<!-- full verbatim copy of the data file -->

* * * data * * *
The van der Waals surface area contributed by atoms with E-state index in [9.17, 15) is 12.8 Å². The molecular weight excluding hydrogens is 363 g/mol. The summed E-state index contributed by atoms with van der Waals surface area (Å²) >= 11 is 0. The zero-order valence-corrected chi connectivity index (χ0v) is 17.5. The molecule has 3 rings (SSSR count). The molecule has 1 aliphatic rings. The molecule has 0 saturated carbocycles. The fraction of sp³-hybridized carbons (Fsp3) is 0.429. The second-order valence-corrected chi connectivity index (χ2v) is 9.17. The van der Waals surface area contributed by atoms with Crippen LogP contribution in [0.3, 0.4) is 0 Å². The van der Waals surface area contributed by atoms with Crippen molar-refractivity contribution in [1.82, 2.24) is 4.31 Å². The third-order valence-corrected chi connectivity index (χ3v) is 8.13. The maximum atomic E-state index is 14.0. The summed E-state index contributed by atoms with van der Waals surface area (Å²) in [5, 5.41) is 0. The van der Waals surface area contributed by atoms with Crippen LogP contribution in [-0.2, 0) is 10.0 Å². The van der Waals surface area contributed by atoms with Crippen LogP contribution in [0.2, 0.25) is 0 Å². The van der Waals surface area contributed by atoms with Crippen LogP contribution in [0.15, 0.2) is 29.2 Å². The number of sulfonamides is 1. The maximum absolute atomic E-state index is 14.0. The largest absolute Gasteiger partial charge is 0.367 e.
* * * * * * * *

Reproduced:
The van der Waals surface area contributed by atoms with E-state index in [9.17, 15) is 12.8 Å². The molecular weight excluding hydrogens is 363 g/mol. The summed E-state index contributed by atoms with van der Waals surface area (Å²) >= 11 is 0. The zero-order valence-corrected chi connectivity index (χ0v) is 17.5. The molecule has 3 rings (SSSR count). The molecule has 1 aliphatic rings. The molecule has 0 saturated carbocycles. The fraction of sp³-hybridized carbons (Fsp3) is 0.429. The second-order valence-corrected chi connectivity index (χ2v) is 9.17. The van der Waals surface area contributed by atoms with Crippen LogP contribution in [0.3, 0.4) is 0 Å². The van der Waals surface area contributed by atoms with Crippen molar-refractivity contribution in [1.82, 2.24) is 4.31 Å². The third-order valence-corrected chi connectivity index (χ3v) is 8.13. The maximum atomic E-state index is 14.0. The summed E-state index contributed by atoms with van der Waals surface area (Å²) in [5, 5.41) is 0. The van der Waals surface area contributed by atoms with Crippen LogP contribution in [-0.2, 0) is 10.0 Å². The van der Waals surface area contributed by atoms with Crippen LogP contribution in [0.2, 0.25) is 0 Å². The van der Waals surface area contributed by atoms with Crippen LogP contribution in [0.15, 0.2) is 29.2 Å². The number of sulfonamides is 1. The maximum absolute atomic E-state index is 14.0. The largest absolute Gasteiger partial charge is 0.367 e.